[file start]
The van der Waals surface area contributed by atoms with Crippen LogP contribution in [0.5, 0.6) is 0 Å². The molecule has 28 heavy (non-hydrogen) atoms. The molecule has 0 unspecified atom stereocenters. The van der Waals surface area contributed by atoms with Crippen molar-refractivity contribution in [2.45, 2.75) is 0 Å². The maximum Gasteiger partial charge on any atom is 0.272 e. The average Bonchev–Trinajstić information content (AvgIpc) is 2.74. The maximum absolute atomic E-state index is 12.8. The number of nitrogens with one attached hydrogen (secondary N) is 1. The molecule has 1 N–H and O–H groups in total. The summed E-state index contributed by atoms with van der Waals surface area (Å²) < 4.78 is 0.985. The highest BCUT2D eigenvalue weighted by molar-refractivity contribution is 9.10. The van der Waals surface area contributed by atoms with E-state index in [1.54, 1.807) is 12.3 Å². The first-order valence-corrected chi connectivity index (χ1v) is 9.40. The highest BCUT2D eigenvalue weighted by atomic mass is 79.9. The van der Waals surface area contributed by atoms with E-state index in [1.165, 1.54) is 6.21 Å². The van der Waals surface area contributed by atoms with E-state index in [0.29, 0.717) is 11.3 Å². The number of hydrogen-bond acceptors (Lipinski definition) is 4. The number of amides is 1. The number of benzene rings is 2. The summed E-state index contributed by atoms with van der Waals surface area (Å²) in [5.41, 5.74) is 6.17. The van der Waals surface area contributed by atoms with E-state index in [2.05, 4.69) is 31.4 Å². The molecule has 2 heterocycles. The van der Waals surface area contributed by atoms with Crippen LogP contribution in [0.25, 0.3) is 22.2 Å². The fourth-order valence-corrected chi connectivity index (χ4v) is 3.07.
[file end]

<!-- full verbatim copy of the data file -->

The van der Waals surface area contributed by atoms with Crippen LogP contribution in [0.5, 0.6) is 0 Å². The molecule has 28 heavy (non-hydrogen) atoms. The molecule has 0 unspecified atom stereocenters. The van der Waals surface area contributed by atoms with Crippen molar-refractivity contribution in [2.45, 2.75) is 0 Å². The maximum Gasteiger partial charge on any atom is 0.272 e. The average Bonchev–Trinajstić information content (AvgIpc) is 2.74. The maximum absolute atomic E-state index is 12.8. The number of nitrogens with one attached hydrogen (secondary N) is 1. The molecule has 1 N–H and O–H groups in total. The summed E-state index contributed by atoms with van der Waals surface area (Å²) < 4.78 is 0.985. The highest BCUT2D eigenvalue weighted by molar-refractivity contribution is 9.10. The van der Waals surface area contributed by atoms with E-state index in [1.54, 1.807) is 12.3 Å². The first-order valence-corrected chi connectivity index (χ1v) is 9.40. The highest BCUT2D eigenvalue weighted by atomic mass is 79.9. The van der Waals surface area contributed by atoms with E-state index in [1.165, 1.54) is 6.21 Å². The van der Waals surface area contributed by atoms with E-state index in [0.29, 0.717) is 11.3 Å². The number of hydrogen-bond acceptors (Lipinski definition) is 4. The number of amides is 1. The number of benzene rings is 2. The summed E-state index contributed by atoms with van der Waals surface area (Å²) in [5.41, 5.74) is 6.17. The van der Waals surface area contributed by atoms with E-state index in [2.05, 4.69) is 31.4 Å². The molecule has 2 heterocycles. The van der Waals surface area contributed by atoms with Crippen LogP contribution in [0.25, 0.3) is 22.2 Å². The fourth-order valence-corrected chi connectivity index (χ4v) is 3.07.